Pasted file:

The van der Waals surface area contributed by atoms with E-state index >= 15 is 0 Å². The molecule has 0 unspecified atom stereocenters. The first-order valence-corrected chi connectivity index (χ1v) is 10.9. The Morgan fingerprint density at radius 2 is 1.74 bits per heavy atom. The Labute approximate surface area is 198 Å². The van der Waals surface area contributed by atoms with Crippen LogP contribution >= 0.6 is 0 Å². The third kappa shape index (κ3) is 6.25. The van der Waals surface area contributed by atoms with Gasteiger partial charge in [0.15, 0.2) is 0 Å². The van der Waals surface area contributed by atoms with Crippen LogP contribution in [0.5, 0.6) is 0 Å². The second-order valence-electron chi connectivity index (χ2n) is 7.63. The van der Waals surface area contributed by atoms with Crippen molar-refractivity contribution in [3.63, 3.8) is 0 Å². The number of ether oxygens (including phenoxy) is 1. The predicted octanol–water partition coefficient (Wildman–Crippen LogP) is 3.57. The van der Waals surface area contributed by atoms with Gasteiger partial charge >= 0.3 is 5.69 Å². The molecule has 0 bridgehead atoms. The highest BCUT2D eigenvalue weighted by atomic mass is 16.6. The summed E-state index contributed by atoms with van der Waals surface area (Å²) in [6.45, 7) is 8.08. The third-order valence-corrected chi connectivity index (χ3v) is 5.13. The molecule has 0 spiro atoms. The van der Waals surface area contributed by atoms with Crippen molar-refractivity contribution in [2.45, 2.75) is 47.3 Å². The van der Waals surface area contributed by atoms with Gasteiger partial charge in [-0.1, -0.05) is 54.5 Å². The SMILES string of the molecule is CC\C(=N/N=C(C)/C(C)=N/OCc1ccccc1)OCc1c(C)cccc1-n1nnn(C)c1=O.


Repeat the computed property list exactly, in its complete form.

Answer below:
The van der Waals surface area contributed by atoms with E-state index >= 15 is 0 Å². The molecule has 0 unspecified atom stereocenters. The first-order valence-corrected chi connectivity index (χ1v) is 10.9. The Morgan fingerprint density at radius 2 is 1.74 bits per heavy atom. The Labute approximate surface area is 198 Å². The van der Waals surface area contributed by atoms with Crippen LogP contribution >= 0.6 is 0 Å². The third kappa shape index (κ3) is 6.25. The van der Waals surface area contributed by atoms with Gasteiger partial charge in [0.15, 0.2) is 0 Å². The van der Waals surface area contributed by atoms with Crippen LogP contribution in [0.5, 0.6) is 0 Å². The second-order valence-electron chi connectivity index (χ2n) is 7.63. The van der Waals surface area contributed by atoms with Crippen molar-refractivity contribution in [3.63, 3.8) is 0 Å². The number of ether oxygens (including phenoxy) is 1. The predicted octanol–water partition coefficient (Wildman–Crippen LogP) is 3.57. The van der Waals surface area contributed by atoms with Gasteiger partial charge >= 0.3 is 5.69 Å². The molecule has 0 bridgehead atoms. The highest BCUT2D eigenvalue weighted by atomic mass is 16.6. The summed E-state index contributed by atoms with van der Waals surface area (Å²) in [6.45, 7) is 8.08. The third-order valence-corrected chi connectivity index (χ3v) is 5.13. The molecule has 0 spiro atoms. The van der Waals surface area contributed by atoms with Crippen molar-refractivity contribution in [2.45, 2.75) is 47.3 Å². The van der Waals surface area contributed by atoms with Gasteiger partial charge in [-0.1, -0.05) is 54.5 Å². The SMILES string of the molecule is CC\C(=N/N=C(C)/C(C)=N/OCc1ccccc1)OCc1c(C)cccc1-n1nnn(C)c1=O.